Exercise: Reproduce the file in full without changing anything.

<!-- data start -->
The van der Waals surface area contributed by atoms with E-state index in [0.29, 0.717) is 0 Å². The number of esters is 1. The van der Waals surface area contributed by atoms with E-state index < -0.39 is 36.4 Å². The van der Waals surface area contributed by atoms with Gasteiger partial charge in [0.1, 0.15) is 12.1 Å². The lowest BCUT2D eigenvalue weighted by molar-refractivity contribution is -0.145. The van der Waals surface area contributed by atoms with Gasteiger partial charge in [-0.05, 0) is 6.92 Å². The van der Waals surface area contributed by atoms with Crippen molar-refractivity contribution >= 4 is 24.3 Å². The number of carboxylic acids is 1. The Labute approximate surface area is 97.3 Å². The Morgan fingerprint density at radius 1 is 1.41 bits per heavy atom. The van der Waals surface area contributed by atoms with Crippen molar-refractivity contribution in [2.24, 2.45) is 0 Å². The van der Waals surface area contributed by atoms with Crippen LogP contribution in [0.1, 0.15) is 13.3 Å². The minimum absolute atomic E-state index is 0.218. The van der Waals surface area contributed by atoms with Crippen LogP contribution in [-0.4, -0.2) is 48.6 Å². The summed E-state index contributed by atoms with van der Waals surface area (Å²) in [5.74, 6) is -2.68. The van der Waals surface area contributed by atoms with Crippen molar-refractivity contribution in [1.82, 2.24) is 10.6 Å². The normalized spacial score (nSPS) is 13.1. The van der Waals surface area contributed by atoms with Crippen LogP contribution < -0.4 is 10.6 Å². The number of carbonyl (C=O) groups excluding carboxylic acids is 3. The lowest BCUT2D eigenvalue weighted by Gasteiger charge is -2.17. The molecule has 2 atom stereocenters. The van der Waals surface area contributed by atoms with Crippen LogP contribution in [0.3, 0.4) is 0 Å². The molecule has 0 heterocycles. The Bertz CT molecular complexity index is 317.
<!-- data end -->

The van der Waals surface area contributed by atoms with E-state index in [0.29, 0.717) is 0 Å². The number of esters is 1. The van der Waals surface area contributed by atoms with E-state index < -0.39 is 36.4 Å². The van der Waals surface area contributed by atoms with Gasteiger partial charge in [0.1, 0.15) is 12.1 Å². The lowest BCUT2D eigenvalue weighted by molar-refractivity contribution is -0.145. The van der Waals surface area contributed by atoms with Gasteiger partial charge in [-0.05, 0) is 6.92 Å². The van der Waals surface area contributed by atoms with Crippen molar-refractivity contribution >= 4 is 24.3 Å². The number of carboxylic acids is 1. The Labute approximate surface area is 97.3 Å². The Morgan fingerprint density at radius 1 is 1.41 bits per heavy atom. The van der Waals surface area contributed by atoms with Crippen molar-refractivity contribution in [2.24, 2.45) is 0 Å². The van der Waals surface area contributed by atoms with Crippen LogP contribution in [0.1, 0.15) is 13.3 Å². The minimum absolute atomic E-state index is 0.218. The van der Waals surface area contributed by atoms with Crippen LogP contribution in [-0.4, -0.2) is 48.6 Å². The summed E-state index contributed by atoms with van der Waals surface area (Å²) in [5.74, 6) is -2.68. The van der Waals surface area contributed by atoms with Crippen molar-refractivity contribution in [1.82, 2.24) is 10.6 Å². The normalized spacial score (nSPS) is 13.1. The van der Waals surface area contributed by atoms with Crippen LogP contribution < -0.4 is 10.6 Å². The number of carbonyl (C=O) groups excluding carboxylic acids is 3. The lowest BCUT2D eigenvalue weighted by Gasteiger charge is -2.17. The molecule has 2 atom stereocenters. The van der Waals surface area contributed by atoms with Crippen LogP contribution in [0.3, 0.4) is 0 Å². The molecule has 0 heterocycles. The Bertz CT molecular complexity index is 317.